Miyatsuko comes upon gold and fine cloth in the bamboo grove in the same way he found his daughter. He takes these as proof of her divine royalty and begins planning to make her a proper princess. He relocates the family to the capital, forcing her to leave her friends behind. She finds herself in a mansion, replete with servants. She is also saddled with a governess who is tasked with taming her into a noblewoman. She struggles with the restraints of nobility, arguing that life should be full of laughter and struggle.

When the girl comes of age, she is granted the formal name of "Princess Kaguya" for the light and life that radiates from her. Miyatsuko holds a celebration in commemoration of her naming. At the celebration, Kaguya overhears partygoers ridiculing her father's attempts to turn a peasant girl into a noble through money. Kaguya flees the capital in despair and runs back to the mountains, seeking Sutemaru and her other friends, but discovers that they have all moved away. Kaguya passes out in the snow and awakens back at the party.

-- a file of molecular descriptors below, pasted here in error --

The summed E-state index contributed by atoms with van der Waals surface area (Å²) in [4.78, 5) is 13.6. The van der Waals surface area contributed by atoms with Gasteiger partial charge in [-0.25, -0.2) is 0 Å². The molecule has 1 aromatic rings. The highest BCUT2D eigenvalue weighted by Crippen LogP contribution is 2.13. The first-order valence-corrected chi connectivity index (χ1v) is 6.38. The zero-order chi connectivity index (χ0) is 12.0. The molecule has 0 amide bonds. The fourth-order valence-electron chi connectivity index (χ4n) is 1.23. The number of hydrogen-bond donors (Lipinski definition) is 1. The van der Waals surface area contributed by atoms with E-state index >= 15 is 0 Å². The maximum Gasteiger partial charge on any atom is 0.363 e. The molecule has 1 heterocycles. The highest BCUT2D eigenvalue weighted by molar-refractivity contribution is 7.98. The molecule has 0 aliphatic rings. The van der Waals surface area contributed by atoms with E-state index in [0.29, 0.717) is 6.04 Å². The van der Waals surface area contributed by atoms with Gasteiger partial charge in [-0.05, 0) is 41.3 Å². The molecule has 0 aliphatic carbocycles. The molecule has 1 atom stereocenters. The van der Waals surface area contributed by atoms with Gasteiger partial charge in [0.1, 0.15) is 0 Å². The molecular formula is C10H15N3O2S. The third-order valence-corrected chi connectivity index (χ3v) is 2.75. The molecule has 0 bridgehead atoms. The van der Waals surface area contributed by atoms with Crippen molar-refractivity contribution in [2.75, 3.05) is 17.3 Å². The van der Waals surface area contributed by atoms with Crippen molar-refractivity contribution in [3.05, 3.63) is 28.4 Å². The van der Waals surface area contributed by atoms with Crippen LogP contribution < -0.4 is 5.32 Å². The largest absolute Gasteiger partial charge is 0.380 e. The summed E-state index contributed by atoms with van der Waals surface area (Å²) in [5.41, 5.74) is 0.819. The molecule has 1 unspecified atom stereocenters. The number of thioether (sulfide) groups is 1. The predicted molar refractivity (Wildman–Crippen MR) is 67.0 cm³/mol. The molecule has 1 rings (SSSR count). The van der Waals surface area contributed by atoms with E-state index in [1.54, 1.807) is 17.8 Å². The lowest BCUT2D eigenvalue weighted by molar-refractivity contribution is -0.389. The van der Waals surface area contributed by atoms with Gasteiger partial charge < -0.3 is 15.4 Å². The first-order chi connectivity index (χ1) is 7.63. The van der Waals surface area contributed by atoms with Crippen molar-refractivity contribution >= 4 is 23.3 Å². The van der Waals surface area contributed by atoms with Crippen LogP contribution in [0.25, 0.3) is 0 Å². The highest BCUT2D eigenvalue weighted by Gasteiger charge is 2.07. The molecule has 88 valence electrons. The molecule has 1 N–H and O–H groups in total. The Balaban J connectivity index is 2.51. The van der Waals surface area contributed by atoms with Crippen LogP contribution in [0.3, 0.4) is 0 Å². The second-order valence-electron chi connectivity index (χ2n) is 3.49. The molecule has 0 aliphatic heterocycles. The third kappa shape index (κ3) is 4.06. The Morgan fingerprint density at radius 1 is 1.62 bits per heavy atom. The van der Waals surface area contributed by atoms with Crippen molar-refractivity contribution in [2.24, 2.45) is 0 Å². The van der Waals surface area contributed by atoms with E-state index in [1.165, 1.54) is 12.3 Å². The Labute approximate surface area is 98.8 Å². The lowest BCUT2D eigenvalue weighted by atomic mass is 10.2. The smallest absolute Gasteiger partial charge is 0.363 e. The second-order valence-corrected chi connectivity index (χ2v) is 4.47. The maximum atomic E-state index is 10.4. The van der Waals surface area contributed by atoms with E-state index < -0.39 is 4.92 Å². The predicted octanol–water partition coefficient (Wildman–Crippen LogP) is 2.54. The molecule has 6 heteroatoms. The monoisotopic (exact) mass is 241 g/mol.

Kaguya grows in beauty, attracting scores of suitors. Five men of noble standing court her, comparing her to mythical treasures. Kaguya tells them she will only marry whoever can bring her the mythical treasure mentioned. Two suitors attempt to persuade her with counterfeits. The third abandons his conquest out of cowardice, and the fourth attempts to woo her with flattering lies. When one of the men is killed in his quest, Kaguya falls into depression. Eventually, the Emperor takes notice of her. Taken with her beauty, he makes advances toward her, revolting her. Kaguya then demonstrates the ability to disappear at will, surprising the Emperor. Understanding that he has been too forward, the Emperor takes his leave.

Kaguya reveals to her parents that she originally came from the Moon after it spoke to her. Once a resident of the Moon, she broke its laws, hoping to be exiled to Earth so that she could experience mortal life. When the Emperor made his advances, she silently begged the Moon to help her. Having heard her prayer, the Moon will reclaim her during the next full moon. Kaguya confesses her attachment to Earth and her reluctance to leave.